Thursday, March 31, 2016

"Close Encounters of the Third Kind" (1977)

I finally got around to seeing “Close Encounters,” one of several Spielberg films I have overlooked over the years. I was surprised by how dated it felt. It is an inescapable product of its time. I would say that the two things that stand out as being transcendently great, even by today’s standards are the visual effects (even more amazing considering the technology, or maybe that is why they look so good?) and the soundtrack. It is some of Williams’ best stuff.

But two things really stood out to me as shortcomings:

First of all, the whole theme of the film feels naïve and a step backwards from Jaws a few years earlier. Both films deal a lot with the subject of truth and belief. In Jaws, a man believes there is a great danger to his community and has to stand alone in that belief—even in the face of ridicule and personal sacrifice. Reality is often only seen by those willing to believe. Here in Encounters, there is no real conflict to the truth. Sure many people including Neary’s wife think that he is crazy, and he too loses his job, but it doesn’t feel the same. Encounter after encounter is documented by the film, and the scientific community and the government are all in on the truth here. We don’t see many people who, confronted with the truth, refuse to accept.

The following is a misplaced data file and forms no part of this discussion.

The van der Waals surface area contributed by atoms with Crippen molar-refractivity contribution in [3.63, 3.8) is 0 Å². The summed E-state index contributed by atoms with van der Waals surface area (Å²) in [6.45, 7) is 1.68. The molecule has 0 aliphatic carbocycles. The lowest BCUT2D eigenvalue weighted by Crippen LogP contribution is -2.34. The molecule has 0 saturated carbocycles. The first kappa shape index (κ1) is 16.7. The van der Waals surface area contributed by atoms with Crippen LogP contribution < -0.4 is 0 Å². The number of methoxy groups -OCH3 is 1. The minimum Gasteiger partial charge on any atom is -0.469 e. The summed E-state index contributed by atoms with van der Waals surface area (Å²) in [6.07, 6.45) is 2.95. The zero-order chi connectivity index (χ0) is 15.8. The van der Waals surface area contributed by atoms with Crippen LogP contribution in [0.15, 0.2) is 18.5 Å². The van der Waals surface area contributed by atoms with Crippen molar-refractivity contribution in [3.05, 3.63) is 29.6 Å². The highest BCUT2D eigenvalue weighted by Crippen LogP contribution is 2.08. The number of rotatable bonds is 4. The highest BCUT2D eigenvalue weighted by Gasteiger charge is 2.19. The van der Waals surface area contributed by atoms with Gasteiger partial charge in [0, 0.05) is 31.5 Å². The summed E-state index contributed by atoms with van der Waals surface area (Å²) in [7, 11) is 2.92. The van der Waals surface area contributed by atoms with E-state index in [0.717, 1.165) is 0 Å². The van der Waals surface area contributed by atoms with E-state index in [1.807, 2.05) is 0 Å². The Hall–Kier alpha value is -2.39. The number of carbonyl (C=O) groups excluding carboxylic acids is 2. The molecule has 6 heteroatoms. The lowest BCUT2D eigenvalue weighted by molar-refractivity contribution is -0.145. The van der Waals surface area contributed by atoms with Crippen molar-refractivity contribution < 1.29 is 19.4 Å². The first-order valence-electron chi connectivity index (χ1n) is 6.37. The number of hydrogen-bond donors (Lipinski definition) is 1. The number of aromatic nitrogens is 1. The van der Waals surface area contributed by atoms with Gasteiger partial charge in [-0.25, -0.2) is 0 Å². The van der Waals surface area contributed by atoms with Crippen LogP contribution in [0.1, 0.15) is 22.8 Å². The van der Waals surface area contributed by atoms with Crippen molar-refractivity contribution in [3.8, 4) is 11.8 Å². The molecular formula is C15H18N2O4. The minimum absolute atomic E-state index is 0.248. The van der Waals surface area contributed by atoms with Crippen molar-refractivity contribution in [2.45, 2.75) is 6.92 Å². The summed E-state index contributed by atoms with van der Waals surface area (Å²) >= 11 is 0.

Then there is the even more surprising aspect considering this is a Spielberg film. Neary is the worst of absentee fathers. We never see him really interact with his kids. He has his own obsessions, even before he begins to chase his alien visions. And, in the end he leaves the planet with no thought to his children. Not even a mention let alone a struggle. We are used to seeing this abandonment in Spielberg’s stories, but usually from the perspective of the children wondering why. Here we get more of a defense of dead-beat dads, but a lousy one.

Overall this isn’t the bottom of the pack of Spielberg movies (like “Hook” and “1941”), but it is down amongst the merely passable ones.

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